Why tennis players have fuzzy balls…

After the worldwide attention given to the New England Patriots’ deflated balls a couple of months back, I began to wonder about other sports equipment.

(This is where Amy says things start to go terribly wrong)

Pondering it, I realized there are no other fuzzy balls in sports except tennis. If deflation is a problem in football we sure don’t want to introduce fuzzy balls on the gridiron. Quarterbacks all over the league reaching beneath a center to grasp fuzzy balls? I think the shotgun formation would be permanently adopted.
With all the spitting scratching, chewing, pine tar etc I don’t think baseball needs fuzzy balls. Besides it would rob baseball of the satisfying crack as bat meets ball.
I guess basketball players could get a better grip if they had fuzzy balls but it might affect their shooting.
I don’t see a plus for pool, racquetball, ping pong, golf or croquet.
The only thing I can think of is, bowling would be quieter.

So why do tennis players have fuzzy balls?

Going to the elephant graveyard where half-truths go to die – Google – we find that early tennis balls were made by Scottish craftsmen from a wool-wrapped stomach of a sheep or goat and tied with rope. Unfortunately many of these balls were mistaken for Haggis appetizers and were eaten before tennis season could begin.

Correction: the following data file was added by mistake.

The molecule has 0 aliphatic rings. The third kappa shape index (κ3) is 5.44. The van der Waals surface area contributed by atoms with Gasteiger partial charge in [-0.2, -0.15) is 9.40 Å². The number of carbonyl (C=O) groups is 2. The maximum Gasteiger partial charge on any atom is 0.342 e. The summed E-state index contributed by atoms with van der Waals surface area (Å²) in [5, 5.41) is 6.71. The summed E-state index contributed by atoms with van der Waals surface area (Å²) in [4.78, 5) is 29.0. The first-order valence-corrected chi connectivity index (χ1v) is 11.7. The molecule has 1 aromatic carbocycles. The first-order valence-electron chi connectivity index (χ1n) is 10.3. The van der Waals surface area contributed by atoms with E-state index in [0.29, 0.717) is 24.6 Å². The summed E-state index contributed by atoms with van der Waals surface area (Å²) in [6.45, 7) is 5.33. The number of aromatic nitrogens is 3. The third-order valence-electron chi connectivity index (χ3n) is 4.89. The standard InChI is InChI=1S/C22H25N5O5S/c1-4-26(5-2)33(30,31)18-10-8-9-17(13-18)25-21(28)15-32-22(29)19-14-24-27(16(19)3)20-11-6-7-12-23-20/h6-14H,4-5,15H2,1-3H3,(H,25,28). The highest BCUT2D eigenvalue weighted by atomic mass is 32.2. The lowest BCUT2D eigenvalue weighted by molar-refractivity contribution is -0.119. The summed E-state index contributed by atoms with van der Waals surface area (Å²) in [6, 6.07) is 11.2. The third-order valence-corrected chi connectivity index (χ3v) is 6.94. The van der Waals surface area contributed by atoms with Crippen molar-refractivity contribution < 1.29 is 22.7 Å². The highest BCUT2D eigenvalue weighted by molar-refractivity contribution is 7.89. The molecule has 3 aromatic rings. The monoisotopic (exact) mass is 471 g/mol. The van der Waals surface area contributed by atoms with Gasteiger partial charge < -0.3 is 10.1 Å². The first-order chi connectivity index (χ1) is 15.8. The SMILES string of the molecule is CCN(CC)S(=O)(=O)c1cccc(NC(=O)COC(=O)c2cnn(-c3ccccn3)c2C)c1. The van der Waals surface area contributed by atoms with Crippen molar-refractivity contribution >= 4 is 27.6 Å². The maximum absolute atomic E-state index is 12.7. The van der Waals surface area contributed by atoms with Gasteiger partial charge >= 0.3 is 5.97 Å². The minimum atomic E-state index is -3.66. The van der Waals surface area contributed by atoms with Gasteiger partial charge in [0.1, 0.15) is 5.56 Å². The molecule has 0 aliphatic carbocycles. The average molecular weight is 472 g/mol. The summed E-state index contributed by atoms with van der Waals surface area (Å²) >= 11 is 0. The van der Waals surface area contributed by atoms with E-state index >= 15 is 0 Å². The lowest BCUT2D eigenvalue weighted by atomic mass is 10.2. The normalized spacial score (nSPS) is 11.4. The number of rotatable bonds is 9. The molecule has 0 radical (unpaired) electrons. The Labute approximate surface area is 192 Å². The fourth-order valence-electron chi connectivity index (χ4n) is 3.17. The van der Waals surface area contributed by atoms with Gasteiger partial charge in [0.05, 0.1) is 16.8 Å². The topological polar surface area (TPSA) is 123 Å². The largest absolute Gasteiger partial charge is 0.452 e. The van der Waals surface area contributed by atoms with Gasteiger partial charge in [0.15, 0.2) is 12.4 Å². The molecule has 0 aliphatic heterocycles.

Other early tennis balls were constructed from a combination of putty and human hair or  materials such as animal fur, rope made from animal intestines and muscles, and pine wood…basically any old crap one could find laying around in the 1600’s


In 1882 a clever Englishman adopted the failed idea of wrapping automobile tires with stout tartan cloth. He tried wrapping rubber tennis balls with felt…and tennis’ fuzzy balls were born.




We also find that there are both pressurized and pressureless balls used in tennis. There has never been a deflated fuzzy balls scandal in tennis…however it is believed that something about that was yelled by Bobby Riggs at Billy Jean King.

I know you are asking (or maybe it’s just me)…what happens to all those used tennis balls? There aren’t enough dogs in the world to recycle them.


Balls from Wimbledon are now recycled to provide field homes for the nationally threatened Eurasian harvest mouse. Studies are underway to see if the mice would prefer a different house color.

The gift of tennis balls offered by the French in Shakespeare’s Henry V is portrayed as the final insult which re-ignites the Hundred Years’ War
‘When we have match’d our rackets to these balls, We will, in France, by God’s grace, play a set’

They should have sent a nice fruit basket…


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